Recently, the NLD said it did not agree with a joint-statement by UN special envoy Gambari and Japan Foreign Minister Hirofumi Nakasone, saying international countries should encourage the Burmese junta to hold general elections in 2010 in a form that would be accepted by the international community.

Nyan Win, an NLD spokesperson, told The Irrawaddy that the joint statement was not consistent with NLD positions as well as resolutions by the UN General Assembly which honor the 1990 election results, which were not implemented by the military regime.


“We want to send a strong signal that we are anti-protectionist,” Thai Deputy Prime Minister Korbsak Sabhavasu told Asia Times Online. “We see what other countries are doing and we want to signal that while other countries are looking out for themselves – in ASEAN we are helping each other out.”

While ASEAN’s anti-protectionism line was clear, mixed messages were rife from individual countries. For instance, it was reported this month that Indonesian civil servants were ordered by the Trade Ministry to buy and use domestic products. Smaller economies such as Cambodia and Laos have long had “buy local” campaigns in place.

It was only a little over two years ago that Thailand imposed capital controls on foreign equity, currency and bond transactions, in a surprise market intervention aimed at curbing the appreciation of the local currency, the baht. In fact, ASEAN’s much-touted new charter, ratified in December, includes no mechanisms to stop or punish member countries from implementing protectionist policies.

In an interview with local media last week, Malaysian Prime Minister Abdullah Badawi said it was perfectly normal for countries to protect their domestic industries during an economic slowdown. Abdullah, however, modified his stance in the summit’s press finale on Sunday, saying: “All of us are of the same mind: we are anti-protectionist. Countries that are saying ‘buy us’, countries that are engaging in protectionism – we want to engage with them.” continue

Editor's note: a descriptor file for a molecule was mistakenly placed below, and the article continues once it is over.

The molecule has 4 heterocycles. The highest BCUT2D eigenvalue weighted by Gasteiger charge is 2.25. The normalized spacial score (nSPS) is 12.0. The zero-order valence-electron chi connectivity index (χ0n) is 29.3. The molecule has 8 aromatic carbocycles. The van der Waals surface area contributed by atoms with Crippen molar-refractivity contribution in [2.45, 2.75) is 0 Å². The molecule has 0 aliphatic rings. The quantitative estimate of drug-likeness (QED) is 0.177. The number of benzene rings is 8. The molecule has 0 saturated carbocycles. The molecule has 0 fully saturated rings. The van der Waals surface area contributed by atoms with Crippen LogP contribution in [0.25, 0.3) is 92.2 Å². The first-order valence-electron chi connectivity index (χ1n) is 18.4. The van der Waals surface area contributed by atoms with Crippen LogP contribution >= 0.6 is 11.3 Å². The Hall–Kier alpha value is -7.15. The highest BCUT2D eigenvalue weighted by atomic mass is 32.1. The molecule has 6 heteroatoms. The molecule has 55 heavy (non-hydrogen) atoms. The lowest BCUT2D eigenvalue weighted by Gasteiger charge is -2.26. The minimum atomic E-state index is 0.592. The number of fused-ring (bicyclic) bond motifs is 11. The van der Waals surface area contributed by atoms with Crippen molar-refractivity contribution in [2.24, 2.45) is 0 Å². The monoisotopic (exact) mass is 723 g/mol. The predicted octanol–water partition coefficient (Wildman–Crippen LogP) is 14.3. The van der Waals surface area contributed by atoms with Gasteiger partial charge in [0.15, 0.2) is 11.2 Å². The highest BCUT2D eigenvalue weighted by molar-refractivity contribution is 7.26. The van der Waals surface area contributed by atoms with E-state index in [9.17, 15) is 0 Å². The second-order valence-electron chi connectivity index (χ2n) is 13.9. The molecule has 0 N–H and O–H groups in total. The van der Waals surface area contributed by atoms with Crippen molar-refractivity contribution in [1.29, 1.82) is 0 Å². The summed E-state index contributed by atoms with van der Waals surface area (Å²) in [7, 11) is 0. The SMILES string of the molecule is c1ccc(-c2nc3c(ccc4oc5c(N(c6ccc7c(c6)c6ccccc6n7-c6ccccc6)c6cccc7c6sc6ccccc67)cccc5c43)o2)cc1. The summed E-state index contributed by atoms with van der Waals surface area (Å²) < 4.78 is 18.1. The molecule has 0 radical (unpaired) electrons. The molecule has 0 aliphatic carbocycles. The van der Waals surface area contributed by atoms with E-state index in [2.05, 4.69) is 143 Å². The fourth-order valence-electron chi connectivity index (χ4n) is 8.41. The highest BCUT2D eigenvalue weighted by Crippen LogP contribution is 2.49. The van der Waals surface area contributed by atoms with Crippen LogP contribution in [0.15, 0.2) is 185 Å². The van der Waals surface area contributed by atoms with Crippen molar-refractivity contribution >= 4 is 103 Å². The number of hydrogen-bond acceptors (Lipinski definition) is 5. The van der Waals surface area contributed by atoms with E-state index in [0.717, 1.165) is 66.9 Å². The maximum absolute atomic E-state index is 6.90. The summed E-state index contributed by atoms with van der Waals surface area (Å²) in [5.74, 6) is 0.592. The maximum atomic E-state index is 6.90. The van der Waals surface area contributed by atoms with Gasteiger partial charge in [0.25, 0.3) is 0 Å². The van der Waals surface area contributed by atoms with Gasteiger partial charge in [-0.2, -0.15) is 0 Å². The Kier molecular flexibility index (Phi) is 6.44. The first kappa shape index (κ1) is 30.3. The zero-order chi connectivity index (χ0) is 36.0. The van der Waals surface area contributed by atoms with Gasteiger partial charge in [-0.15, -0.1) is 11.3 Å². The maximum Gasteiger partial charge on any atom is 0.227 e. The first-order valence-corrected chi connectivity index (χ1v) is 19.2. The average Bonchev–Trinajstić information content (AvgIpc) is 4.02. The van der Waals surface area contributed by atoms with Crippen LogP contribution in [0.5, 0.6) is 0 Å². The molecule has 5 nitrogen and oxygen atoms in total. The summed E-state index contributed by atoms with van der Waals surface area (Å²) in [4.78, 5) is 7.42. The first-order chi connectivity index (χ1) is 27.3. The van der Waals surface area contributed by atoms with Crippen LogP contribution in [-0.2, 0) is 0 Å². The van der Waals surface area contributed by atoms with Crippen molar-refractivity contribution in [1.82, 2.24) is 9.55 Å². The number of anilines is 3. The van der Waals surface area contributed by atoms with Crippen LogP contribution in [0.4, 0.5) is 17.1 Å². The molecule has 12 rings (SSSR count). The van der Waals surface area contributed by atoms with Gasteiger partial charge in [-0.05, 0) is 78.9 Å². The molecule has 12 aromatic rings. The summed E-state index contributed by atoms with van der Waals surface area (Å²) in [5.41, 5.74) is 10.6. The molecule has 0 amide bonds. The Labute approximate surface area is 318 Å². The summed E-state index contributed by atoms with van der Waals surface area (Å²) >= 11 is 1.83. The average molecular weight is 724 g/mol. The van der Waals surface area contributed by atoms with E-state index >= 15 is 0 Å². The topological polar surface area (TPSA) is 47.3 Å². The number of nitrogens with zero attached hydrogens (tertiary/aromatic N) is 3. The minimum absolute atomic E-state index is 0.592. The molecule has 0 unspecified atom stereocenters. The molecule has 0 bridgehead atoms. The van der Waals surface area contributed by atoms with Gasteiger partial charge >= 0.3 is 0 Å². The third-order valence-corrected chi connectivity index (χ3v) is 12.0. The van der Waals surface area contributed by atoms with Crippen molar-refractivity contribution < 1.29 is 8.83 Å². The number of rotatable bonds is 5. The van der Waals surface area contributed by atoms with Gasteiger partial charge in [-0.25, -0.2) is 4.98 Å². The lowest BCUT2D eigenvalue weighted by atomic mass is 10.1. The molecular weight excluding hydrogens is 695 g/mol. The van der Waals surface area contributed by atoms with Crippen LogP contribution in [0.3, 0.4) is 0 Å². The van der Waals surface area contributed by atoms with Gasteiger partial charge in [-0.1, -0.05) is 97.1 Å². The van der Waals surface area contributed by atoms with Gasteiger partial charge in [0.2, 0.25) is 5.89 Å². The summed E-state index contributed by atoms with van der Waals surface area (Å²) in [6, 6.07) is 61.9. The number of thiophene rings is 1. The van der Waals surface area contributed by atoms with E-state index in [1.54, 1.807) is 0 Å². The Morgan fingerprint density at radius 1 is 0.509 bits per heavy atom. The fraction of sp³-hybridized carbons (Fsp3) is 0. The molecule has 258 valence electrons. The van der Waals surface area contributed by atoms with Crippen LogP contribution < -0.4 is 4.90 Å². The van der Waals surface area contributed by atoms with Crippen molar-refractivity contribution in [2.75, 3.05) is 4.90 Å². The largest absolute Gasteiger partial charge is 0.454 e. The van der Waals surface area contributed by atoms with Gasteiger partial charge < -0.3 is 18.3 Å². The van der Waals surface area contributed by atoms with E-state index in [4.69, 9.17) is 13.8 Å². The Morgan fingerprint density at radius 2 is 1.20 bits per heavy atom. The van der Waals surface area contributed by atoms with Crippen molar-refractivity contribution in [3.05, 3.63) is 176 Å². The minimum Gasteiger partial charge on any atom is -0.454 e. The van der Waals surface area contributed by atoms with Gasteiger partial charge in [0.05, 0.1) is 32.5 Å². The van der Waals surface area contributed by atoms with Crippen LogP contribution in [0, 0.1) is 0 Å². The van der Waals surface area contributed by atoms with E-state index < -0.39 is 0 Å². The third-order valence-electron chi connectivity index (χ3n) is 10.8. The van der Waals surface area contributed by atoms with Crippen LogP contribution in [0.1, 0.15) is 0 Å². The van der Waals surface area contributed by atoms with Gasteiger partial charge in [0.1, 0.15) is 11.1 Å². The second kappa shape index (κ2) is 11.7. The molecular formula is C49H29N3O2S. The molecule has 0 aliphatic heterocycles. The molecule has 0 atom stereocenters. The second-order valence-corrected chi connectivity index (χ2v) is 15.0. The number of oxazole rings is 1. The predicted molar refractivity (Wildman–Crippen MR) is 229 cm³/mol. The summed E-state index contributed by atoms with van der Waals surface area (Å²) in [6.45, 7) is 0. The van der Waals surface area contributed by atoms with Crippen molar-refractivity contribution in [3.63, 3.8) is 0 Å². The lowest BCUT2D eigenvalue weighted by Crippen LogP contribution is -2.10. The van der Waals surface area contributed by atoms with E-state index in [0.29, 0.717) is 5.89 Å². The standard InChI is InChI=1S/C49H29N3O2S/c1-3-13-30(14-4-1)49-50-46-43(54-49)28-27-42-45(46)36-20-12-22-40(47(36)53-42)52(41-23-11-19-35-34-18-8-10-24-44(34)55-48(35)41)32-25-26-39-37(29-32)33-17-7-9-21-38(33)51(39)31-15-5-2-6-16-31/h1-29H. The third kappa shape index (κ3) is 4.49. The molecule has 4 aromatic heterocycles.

Myanmar to celebrate 150th anniversary establishment of 2nd largest city

Myanmar will celebrate the 150th anniversary of the establishment of its second largest city of Mandalay in the north in mid-May this year, the local Weekly Eleven reported Monday.

The five-day festive event, which runs from May 15 to 19, will be mainly held at the Sports Ground at the foot of Mandalay Hill with market festival and entertainment programs attached, the Mandalay City Development Committee was quoted as saying.

Besides, literature contest, costume contest featuring ancient Yadanabon era and Myanmar traditional boxing contest will also be added for the event, it said.

State radio and television and local Mandalay FM radio station will telecast live the event, the report added.

As a pre-activity of the festive event, Mandalay local musicians and vocalists will also stage performances including opera show at the Mandalay National Theater from April 3 to 5 and featuring Myanmar traditional culture, earlier report said. continue

Thailand considering social security for foreign workers

BANGKOK, March 2 (TNA) – The Cabinet is expected to consider recommendations to extend social security benefits to registered foreign workers in May, Minister of Labour Phaithoon Kaeothong said on Monday, noting that at present the privilege is given by the government and enjoyed only by Thai workers.

Mr. Phaithoon will invite labour officials nationwide to meet later this month to compile the numbers of foreign workers in their provinces so that welfare can be extended to registered workers.